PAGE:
The ACRL Framework for Information Literacy has ushered in a new era for theorizing, teaching, and assessing information literacy. The Threshold Achievement Test for Information Literacy (TATIL) was inspired by the following elements of the Framework:
- its description of the development of learners from novices to experts
- the interconnections and overlap among the frames that capture the complexity of information literacy
- the definition of knowledge practices as well as dispositions that educators can observe and cultivate among learners
- its responsiveness to evolving standards and practices in the information environment
- how it stretches us to ensure students develop metacognitive connections and a deeper engagement with information
The Framework provides a welcome impetus to pursue a new way of testing students’ information literacy. We have the opportunity to meet the desire among librarians and their colleagues in other disciplines to find out more about the how our courses and programs are preparing students to be skilled, reflective information users and creators.
The Threshold Achievement Team brings together the professional expertise, judgment, and observations of experienced librarians and professors on a national Advisory Board. The Board identified three inspired and innovative guidelines for test development. The first is to gain insight not just into student’s IL knowledge, but also their learning dispositions when faced with IL challenges. The situational disposition questions will address the characteristics that shape students’ approaches to information.
The second guideline is to group the Frames into four modules so that educators can decide to test students on a particular domain instead of administering a large test all at once. This approach enables educators to focus their assessments on the Framework skills and abilities they teach in their classes and programs. Each module allows instructors to make direct connections between students’ results and the content and techniques of their information literacy instruction.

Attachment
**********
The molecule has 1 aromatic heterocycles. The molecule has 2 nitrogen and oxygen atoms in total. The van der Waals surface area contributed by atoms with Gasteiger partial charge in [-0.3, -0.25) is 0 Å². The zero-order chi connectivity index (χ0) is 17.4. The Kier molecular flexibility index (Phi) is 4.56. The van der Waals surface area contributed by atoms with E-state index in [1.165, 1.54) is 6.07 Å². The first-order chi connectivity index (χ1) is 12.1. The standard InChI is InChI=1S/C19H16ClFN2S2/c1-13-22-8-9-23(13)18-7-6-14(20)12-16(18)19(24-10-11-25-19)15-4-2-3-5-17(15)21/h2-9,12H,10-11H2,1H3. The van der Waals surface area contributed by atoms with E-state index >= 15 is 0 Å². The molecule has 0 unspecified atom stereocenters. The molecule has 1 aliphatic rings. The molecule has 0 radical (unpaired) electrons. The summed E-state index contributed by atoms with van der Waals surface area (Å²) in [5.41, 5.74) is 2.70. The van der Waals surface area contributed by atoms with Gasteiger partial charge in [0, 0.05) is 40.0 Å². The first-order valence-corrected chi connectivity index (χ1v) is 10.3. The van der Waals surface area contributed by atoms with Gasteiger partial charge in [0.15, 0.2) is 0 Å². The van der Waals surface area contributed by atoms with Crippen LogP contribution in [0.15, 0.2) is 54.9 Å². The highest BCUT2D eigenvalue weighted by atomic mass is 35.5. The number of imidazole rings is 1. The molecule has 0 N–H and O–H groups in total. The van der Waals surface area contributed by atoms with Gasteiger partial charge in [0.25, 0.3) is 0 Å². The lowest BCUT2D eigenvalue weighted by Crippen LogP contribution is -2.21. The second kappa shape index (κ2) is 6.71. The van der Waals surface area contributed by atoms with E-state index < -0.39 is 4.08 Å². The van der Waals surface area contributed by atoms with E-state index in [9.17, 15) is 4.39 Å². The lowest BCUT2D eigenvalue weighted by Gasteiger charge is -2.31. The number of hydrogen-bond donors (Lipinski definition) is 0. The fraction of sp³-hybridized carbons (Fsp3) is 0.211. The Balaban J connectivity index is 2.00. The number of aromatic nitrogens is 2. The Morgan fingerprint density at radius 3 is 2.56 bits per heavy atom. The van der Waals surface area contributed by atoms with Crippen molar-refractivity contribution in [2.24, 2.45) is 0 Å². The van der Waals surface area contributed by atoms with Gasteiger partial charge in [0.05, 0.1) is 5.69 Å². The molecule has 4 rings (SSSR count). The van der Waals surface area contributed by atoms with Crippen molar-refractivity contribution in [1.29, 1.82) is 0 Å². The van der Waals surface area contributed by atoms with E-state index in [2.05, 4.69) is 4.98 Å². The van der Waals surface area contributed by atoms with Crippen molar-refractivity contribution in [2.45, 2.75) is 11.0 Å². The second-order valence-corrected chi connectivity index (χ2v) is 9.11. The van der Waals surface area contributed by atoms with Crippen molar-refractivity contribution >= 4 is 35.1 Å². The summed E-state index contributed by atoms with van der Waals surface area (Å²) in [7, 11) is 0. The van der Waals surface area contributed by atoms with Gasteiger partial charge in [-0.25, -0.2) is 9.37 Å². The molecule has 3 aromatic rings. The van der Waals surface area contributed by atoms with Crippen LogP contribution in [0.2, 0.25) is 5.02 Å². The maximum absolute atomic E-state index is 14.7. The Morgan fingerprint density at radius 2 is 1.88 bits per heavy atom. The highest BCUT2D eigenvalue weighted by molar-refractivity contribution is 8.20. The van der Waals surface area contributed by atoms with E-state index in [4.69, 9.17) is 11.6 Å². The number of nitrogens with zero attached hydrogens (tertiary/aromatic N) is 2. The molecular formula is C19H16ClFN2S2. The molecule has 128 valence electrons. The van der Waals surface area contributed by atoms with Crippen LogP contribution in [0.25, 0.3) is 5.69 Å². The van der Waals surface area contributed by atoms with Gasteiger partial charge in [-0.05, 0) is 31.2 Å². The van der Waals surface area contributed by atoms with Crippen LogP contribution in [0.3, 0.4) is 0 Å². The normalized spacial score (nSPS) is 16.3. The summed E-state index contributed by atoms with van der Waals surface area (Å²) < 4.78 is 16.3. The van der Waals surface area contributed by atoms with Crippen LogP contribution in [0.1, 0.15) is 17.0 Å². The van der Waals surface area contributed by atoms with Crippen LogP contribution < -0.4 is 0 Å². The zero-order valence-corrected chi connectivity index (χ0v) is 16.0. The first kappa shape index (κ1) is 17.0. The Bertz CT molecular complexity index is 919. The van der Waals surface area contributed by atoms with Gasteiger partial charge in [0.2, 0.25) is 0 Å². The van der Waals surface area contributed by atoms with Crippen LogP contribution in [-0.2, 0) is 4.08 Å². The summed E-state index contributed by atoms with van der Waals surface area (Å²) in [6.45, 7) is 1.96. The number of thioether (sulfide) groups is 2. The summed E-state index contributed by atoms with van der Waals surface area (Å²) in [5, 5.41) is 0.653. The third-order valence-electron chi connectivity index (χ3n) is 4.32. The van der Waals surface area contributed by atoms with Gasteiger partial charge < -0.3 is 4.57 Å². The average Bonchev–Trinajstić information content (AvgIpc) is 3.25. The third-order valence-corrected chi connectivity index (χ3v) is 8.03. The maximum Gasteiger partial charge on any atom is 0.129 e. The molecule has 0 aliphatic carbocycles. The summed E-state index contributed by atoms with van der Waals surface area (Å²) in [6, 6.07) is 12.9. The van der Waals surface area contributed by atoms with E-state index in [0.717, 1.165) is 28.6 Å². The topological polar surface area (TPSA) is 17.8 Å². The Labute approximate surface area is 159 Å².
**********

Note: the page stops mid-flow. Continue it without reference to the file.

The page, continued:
The third guidelines is to take advantage of testing advances made possible by modern web browsers. It is now feasible to build and score new types of questions. Using a variety of structured response formats, the test gets at concepts that are higher order thinking and more cognitively complex than definition and identification. These types of items also increase students’ engagement with the test, leading to test results that more fully represent student understanding.
TATIL offers a new tool for librarians and other test administrators who are gathering evidence of learners’ progression toward IL expertise. The themes that run throughout the ACRL IL Framework highlighting the importance of community, critical thinking, curiosity, and perseverance have shaped the approach taken by the librarians and other educators developed TATIL. Because of this inspiration from the Framework, TATIL tests facets of IL that have not been measured before and that will lead to new conversations among librarians and their colleagues throughout higher education about how to develop students’ information literacy.
Next up: Learn more About the Test.